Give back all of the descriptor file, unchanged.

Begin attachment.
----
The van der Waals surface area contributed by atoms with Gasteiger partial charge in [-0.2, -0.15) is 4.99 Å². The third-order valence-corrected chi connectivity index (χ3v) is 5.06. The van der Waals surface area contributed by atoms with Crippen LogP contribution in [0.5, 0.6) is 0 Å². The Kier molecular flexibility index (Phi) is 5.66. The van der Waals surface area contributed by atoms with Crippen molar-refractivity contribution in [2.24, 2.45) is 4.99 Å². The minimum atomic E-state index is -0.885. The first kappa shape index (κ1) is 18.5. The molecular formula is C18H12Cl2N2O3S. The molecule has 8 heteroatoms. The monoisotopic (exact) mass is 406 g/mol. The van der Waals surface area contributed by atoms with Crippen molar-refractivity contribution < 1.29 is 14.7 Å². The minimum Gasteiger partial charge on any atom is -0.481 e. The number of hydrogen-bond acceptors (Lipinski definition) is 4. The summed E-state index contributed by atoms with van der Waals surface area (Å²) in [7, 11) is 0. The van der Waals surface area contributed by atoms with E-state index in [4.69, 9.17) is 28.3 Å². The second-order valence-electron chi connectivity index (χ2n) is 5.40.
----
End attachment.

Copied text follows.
The van der Waals surface area contributed by atoms with Gasteiger partial charge in [-0.2, -0.15) is 4.99 Å². The third-order valence-corrected chi connectivity index (χ3v) is 5.06. The van der Waals surface area contributed by atoms with Crippen LogP contribution in [0.5, 0.6) is 0 Å². The Kier molecular flexibility index (Phi) is 5.66. The van der Waals surface area contributed by atoms with Crippen molar-refractivity contribution in [2.24, 2.45) is 4.99 Å². The minimum atomic E-state index is -0.885. The first kappa shape index (κ1) is 18.5. The molecular formula is C18H12Cl2N2O3S. The molecule has 8 heteroatoms. The monoisotopic (exact) mass is 406 g/mol. The van der Waals surface area contributed by atoms with Crippen molar-refractivity contribution < 1.29 is 14.7 Å². The minimum Gasteiger partial charge on any atom is -0.481 e. The number of hydrogen-bond acceptors (Lipinski definition) is 4. The summed E-state index contributed by atoms with van der Waals surface area (Å²) in [7, 11) is 0. The van der Waals surface area contributed by atoms with E-state index in [4.69, 9.17) is 28.3 Å². The second-order valence-electron chi connectivity index (χ2n) is 5.40.